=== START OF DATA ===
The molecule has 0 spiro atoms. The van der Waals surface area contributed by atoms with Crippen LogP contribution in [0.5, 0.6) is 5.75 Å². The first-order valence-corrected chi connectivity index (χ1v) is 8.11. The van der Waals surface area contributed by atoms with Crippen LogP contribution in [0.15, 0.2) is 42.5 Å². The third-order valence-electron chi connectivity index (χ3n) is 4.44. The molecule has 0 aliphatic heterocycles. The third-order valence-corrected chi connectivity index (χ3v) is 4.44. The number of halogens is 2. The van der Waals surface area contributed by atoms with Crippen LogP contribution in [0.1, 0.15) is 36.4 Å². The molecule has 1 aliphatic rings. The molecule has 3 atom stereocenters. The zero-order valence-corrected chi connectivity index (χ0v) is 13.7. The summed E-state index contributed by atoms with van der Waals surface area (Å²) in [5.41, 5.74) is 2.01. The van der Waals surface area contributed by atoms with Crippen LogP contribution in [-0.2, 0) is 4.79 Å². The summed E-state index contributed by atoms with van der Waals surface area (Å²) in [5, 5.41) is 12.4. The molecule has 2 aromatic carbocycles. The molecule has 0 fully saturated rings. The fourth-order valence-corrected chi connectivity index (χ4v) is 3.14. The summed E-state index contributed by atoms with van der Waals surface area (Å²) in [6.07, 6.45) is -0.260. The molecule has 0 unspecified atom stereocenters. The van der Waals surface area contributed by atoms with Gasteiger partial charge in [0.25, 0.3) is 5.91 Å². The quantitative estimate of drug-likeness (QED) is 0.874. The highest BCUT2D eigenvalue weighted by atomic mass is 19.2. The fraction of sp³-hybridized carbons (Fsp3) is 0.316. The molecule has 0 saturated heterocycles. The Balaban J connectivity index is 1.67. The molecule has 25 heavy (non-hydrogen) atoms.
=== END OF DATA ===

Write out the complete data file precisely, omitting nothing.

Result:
The molecule has 0 spiro atoms. The van der Waals surface area contributed by atoms with Crippen LogP contribution in [0.5, 0.6) is 5.75 Å². The first-order valence-corrected chi connectivity index (χ1v) is 8.11. The van der Waals surface area contributed by atoms with Crippen LogP contribution in [0.15, 0.2) is 42.5 Å². The third-order valence-electron chi connectivity index (χ3n) is 4.44. The molecule has 0 aliphatic heterocycles. The third-order valence-corrected chi connectivity index (χ3v) is 4.44. The number of halogens is 2. The van der Waals surface area contributed by atoms with Crippen LogP contribution in [0.1, 0.15) is 36.4 Å². The molecule has 1 aliphatic rings. The molecule has 3 atom stereocenters. The zero-order valence-corrected chi connectivity index (χ0v) is 13.7. The summed E-state index contributed by atoms with van der Waals surface area (Å²) in [5.41, 5.74) is 2.01. The van der Waals surface area contributed by atoms with Crippen LogP contribution in [-0.2, 0) is 4.79 Å². The summed E-state index contributed by atoms with van der Waals surface area (Å²) in [5, 5.41) is 12.4. The molecule has 2 aromatic carbocycles. The molecule has 0 fully saturated rings. The fourth-order valence-corrected chi connectivity index (χ4v) is 3.14. The summed E-state index contributed by atoms with van der Waals surface area (Å²) in [6.07, 6.45) is -0.260. The molecule has 0 unspecified atom stereocenters. The van der Waals surface area contributed by atoms with Gasteiger partial charge in [0.25, 0.3) is 5.91 Å². The quantitative estimate of drug-likeness (QED) is 0.874. The highest BCUT2D eigenvalue weighted by atomic mass is 19.2. The fraction of sp³-hybridized carbons (Fsp3) is 0.316. The molecule has 0 saturated heterocycles. The Balaban J connectivity index is 1.67. The molecule has 25 heavy (non-hydrogen) atoms.